Explore BrainMass

R programming - Multiple Linear Regression

Plots should be done in R, and data set is loaded through R. Please see attachment.


Solution Preview

Question 1

>dat <- read.csv("http://biostat.jhsph.edu/~iruczins/teaching/140.615/data/fev.csv",row.names=1)

This will give you 16 boxes, of which 12 has plots. These are all of the plots of 2 of the 4 variables. For example, the first row third column box is a plot of fev (y-axis, which horizontally aligns with the box) vs. height (x-axis, which is verticalled aligned with the box).

It is important to look at these before we begin, because they will give us a qualitative feeling of the data. For example, we can see that gender and smoke are dummy variables, and fev and height are variables that take all values in the positive reals. Furthermore, we can see that fev and height seems to be positively correlation (which is true intuitively).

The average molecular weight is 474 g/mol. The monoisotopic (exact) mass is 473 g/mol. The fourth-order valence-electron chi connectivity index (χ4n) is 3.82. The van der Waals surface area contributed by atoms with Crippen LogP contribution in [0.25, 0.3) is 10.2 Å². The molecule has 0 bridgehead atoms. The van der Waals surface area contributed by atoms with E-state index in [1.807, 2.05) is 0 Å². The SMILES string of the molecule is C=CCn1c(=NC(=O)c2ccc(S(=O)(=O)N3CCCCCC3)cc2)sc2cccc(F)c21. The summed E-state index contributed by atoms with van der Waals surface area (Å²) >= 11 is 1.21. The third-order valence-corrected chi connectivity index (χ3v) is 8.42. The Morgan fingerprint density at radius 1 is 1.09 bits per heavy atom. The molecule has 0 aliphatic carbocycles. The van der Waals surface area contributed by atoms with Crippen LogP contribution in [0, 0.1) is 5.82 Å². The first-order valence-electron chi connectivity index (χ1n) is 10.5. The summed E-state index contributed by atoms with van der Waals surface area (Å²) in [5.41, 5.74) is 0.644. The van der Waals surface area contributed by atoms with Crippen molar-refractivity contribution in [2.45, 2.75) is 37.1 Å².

We fit the following model. fev = beta0 + beta1*gender + beta2*height + beta3*smoking

> model1 = lm(fev~gender+height+smoking,data=dat)
> summary(model1)

lm(formula = fev ~ gender + height + smoking, data = dat)

Min 1Q Median 3Q Max
-1.82118 -0.30188 0.00575 0.30685 1.44124

Estimate Std. Error t value Pr(>|t|)
(Intercept) -5.244425 0.312132 -16.802 < 2e-16 ***
genderM 0.006640 0.034809 0.191 0.84875
height ...

Solution Summary

R programming - Multiple Linear Regression